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                #8
                Maybe I'm just not enough of a techie, but I find them repulsive in style and sort of useless generally. I'll likely have to change my mind during my lifetime, but for now I'll stick with using my phone when necessary.

                BigBay -- As for your rant, I think privacy is a bigger concern w Google Glass because capturing your image is slightly more invasive in some people's minds, not to mention that most phones, etc. can't record your conversation or take your photo/video unless you're rather close to it and/or blatantly obvious that you are recording (or taking a picture, etc.). This is part of the idea behind why you can't turn off the "click" on iPhones when you take pictures--to avoid people taking pictures of unwilling models. With Google Glass, I understand (in my limited knowledge--I honestly haven't read that much about it) that it may not be as easy to tell if someone is recording/snapping photos.

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                  #9
                  Originally posted by hornsup84 View Post
                  This is part of the idea behind why you can't turn off the "click" on iPhones when you take pictures--to avoid people taking pictures of unwilling models.
                  On my iPhone at least, there's no shutter sound when the phone is on silent.

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                    #10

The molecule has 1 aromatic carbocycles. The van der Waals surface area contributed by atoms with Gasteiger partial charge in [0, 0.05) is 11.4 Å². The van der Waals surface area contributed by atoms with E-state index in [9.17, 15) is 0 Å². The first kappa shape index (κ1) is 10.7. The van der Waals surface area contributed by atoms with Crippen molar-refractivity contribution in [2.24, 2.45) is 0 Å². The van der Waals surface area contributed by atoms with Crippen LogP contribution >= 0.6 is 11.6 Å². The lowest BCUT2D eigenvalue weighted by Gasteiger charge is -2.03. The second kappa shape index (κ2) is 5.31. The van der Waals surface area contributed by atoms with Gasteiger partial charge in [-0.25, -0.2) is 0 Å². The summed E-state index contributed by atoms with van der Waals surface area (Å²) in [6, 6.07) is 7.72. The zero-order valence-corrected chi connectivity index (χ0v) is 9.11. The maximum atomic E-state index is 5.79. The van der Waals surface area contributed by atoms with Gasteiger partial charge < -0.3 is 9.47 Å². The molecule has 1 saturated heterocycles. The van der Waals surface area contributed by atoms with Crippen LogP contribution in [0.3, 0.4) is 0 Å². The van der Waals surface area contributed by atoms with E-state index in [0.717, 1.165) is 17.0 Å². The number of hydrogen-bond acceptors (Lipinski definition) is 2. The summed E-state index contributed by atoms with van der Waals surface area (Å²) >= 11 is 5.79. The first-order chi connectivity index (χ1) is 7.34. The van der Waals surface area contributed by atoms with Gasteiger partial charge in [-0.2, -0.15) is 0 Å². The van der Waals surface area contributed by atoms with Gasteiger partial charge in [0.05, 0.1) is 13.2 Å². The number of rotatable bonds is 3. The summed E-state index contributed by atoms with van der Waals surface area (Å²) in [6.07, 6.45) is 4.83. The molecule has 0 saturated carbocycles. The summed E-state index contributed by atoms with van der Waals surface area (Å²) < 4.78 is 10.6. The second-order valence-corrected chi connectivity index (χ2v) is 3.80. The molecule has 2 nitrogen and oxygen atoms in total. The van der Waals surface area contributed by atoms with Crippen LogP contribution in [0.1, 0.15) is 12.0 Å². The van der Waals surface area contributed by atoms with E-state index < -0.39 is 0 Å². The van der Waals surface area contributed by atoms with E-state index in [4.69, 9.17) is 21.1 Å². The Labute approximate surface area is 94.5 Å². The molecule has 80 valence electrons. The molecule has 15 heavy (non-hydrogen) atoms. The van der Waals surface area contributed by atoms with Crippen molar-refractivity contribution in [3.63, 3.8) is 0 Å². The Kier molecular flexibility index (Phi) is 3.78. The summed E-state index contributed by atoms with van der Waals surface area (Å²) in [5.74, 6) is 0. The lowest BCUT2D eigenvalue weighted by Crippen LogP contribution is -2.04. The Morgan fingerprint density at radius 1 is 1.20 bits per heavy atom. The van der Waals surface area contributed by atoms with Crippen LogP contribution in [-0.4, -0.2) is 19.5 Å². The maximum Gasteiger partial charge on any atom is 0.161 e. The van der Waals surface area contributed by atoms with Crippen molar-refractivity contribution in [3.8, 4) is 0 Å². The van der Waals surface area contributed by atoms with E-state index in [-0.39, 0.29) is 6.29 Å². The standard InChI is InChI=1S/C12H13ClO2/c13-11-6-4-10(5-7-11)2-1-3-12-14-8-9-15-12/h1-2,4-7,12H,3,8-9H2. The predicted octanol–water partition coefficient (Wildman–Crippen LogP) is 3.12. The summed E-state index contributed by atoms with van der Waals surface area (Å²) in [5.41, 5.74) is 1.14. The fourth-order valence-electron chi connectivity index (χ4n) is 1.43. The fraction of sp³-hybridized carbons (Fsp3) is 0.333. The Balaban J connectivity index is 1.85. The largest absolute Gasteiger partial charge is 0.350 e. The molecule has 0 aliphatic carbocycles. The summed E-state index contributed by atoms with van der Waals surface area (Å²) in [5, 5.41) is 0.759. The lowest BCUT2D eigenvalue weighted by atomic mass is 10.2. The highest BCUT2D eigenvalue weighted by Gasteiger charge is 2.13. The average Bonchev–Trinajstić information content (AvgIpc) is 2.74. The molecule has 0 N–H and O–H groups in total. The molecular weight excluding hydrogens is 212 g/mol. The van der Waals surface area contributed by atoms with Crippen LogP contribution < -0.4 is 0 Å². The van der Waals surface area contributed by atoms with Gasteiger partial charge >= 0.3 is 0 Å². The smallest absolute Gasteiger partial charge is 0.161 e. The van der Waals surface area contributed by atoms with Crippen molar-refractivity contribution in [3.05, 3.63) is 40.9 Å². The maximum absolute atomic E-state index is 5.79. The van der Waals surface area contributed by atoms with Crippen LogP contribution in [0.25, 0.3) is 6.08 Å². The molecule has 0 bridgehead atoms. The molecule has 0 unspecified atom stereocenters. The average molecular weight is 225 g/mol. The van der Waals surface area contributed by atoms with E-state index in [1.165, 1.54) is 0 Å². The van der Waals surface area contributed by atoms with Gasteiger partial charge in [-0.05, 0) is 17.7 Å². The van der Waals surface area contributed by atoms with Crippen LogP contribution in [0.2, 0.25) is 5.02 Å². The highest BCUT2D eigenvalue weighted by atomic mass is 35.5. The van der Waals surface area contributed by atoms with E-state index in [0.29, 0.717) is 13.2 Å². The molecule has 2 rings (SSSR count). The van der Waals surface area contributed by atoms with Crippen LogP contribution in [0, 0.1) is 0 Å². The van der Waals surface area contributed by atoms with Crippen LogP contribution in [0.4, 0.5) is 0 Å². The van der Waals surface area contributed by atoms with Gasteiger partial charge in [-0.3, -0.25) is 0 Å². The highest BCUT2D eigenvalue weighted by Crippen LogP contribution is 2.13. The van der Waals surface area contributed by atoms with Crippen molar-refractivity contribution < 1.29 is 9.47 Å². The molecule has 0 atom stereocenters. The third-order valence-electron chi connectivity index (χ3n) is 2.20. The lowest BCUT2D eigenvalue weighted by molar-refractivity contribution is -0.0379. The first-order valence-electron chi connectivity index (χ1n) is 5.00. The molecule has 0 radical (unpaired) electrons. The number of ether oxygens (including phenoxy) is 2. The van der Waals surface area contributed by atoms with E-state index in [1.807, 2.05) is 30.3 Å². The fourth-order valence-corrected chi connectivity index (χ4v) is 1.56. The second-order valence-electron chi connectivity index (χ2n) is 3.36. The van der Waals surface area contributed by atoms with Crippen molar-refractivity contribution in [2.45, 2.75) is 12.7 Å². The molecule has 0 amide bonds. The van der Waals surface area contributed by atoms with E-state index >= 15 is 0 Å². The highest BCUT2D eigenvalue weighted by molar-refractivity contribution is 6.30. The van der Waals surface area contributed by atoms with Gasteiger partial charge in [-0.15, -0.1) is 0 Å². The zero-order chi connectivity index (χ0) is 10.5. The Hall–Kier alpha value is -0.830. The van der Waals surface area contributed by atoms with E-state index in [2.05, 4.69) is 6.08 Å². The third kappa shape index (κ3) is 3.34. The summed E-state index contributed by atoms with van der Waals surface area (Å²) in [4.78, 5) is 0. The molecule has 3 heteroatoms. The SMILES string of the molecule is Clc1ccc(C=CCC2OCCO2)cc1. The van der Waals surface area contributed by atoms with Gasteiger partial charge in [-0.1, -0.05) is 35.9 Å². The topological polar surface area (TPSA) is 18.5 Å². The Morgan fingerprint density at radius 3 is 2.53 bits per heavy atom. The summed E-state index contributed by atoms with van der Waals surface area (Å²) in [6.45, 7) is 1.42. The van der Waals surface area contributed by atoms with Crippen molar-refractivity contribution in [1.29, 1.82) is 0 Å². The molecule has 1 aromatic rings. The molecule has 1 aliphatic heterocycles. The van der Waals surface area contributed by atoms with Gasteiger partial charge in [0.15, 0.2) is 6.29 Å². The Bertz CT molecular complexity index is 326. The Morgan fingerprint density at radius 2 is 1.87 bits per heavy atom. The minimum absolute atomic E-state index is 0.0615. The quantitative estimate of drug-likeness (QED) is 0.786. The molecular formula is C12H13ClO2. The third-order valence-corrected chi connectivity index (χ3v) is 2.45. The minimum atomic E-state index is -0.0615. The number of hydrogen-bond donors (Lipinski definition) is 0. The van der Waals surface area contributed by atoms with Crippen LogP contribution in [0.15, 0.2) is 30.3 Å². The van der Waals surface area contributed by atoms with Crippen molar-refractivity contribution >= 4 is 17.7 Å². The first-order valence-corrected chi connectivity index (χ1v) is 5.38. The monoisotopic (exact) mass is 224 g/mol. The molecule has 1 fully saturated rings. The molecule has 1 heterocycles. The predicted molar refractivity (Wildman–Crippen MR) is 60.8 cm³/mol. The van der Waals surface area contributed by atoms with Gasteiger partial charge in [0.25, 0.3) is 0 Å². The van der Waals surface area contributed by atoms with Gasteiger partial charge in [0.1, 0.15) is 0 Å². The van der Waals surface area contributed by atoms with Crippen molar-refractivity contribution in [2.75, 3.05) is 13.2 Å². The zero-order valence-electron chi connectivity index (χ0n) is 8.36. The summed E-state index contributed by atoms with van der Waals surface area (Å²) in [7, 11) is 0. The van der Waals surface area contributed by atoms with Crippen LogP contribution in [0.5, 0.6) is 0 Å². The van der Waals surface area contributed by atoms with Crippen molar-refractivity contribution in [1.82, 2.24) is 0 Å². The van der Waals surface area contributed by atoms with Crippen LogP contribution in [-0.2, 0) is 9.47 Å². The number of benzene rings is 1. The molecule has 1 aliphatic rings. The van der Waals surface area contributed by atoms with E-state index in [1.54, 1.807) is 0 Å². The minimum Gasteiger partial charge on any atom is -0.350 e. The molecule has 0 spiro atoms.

Originally posted by fauxshow View Post
                    On my iPhone at least, there's no shutter sound when the phone is on silent.
                    Interesting -- mine too now. In the past (I read about it and looked into it personally a couple years ago), that wasn't the case.

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                      #11
                      honrsup - it's easier (at least for now) to fit a good camera in a phone than a headset (weight, power, size, optics / stability). I'd assume, as a result, that the image quality will be better on a phone, at least for a while (maybe a decade or so). The only thing about the headset that seems more intrusive is it's always-on nature, and it's a mistake to assume that you can't set a phone up to record video / audio perpetually (though I wouldn't like to work on the problem of stabilizing it within a shirt pocket so it could always see out a small fixed hole). At this point, I think it'd be a mistake for anyone in public to ever assume they're not being recorded. This tends to freak out Americans, since privacy is very explicitly fundamental here, but in many other countries, people seem okay with it (think London's CCTV cameras).

                      To be clear, it's not that I don't think it's creepy / invasive - I just think the creepiest / most invasive parts have already been with us for a few years already - this just gives it a new, wonky-but-exciting interface.

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                        #12
                        I hear you and agree. Yet still even very intelligent people have highly confidential phone calls on the Amtrak or LIRR, etc. that are reported on because some journalist or competitor was in a row behind them. It's a good approach to just assume everyone is listening and could know what you're talking about when you're in public, so best to just leave truly confidential conversations to in person and behind closed doors.

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                          #13
                          Originally posted by Duvel View Post
                          My aim is to avoid things that make me look nerdy, not acquire them!
                          Some of us own our nerdiness... :-)

                          I just don't need to drop $1500 on another toy.